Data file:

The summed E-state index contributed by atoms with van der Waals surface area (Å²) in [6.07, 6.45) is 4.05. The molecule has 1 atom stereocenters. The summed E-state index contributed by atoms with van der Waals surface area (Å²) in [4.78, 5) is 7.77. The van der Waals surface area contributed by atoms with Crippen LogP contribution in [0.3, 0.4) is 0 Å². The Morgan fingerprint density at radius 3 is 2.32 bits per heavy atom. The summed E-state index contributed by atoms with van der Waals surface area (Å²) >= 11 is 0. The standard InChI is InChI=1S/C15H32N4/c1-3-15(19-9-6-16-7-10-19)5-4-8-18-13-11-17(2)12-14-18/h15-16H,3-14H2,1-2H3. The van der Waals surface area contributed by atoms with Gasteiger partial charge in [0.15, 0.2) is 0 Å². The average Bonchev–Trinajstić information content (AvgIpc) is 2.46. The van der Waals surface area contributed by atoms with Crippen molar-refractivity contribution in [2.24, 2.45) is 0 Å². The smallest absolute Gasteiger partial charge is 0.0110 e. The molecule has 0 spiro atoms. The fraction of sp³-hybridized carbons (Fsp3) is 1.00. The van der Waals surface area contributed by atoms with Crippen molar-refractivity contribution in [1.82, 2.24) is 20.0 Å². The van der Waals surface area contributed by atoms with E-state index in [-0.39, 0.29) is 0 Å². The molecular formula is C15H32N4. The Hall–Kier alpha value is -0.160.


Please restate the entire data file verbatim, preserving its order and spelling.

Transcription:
The summed E-state index contributed by atoms with van der Waals surface area (Å²) in [6.07, 6.45) is 4.05. The molecule has 1 atom stereocenters. The summed E-state index contributed by atoms with van der Waals surface area (Å²) in [4.78, 5) is 7.77. The van der Waals surface area contributed by atoms with Crippen LogP contribution in [0.3, 0.4) is 0 Å². The Morgan fingerprint density at radius 3 is 2.32 bits per heavy atom. The summed E-state index contributed by atoms with van der Waals surface area (Å²) >= 11 is 0. The standard InChI is InChI=1S/C15H32N4/c1-3-15(19-9-6-16-7-10-19)5-4-8-18-13-11-17(2)12-14-18/h15-16H,3-14H2,1-2H3. The van der Waals surface area contributed by atoms with Gasteiger partial charge in [0.15, 0.2) is 0 Å². The average Bonchev–Trinajstić information content (AvgIpc) is 2.46. The van der Waals surface area contributed by atoms with Crippen molar-refractivity contribution in [2.24, 2.45) is 0 Å². The smallest absolute Gasteiger partial charge is 0.0110 e. The molecule has 0 spiro atoms. The fraction of sp³-hybridized carbons (Fsp3) is 1.00. The van der Waals surface area contributed by atoms with Crippen molar-refractivity contribution in [1.82, 2.24) is 20.0 Å². The van der Waals surface area contributed by atoms with E-state index in [-0.39, 0.29) is 0 Å². The molecular formula is C15H32N4. The Hall–Kier alpha value is -0.160.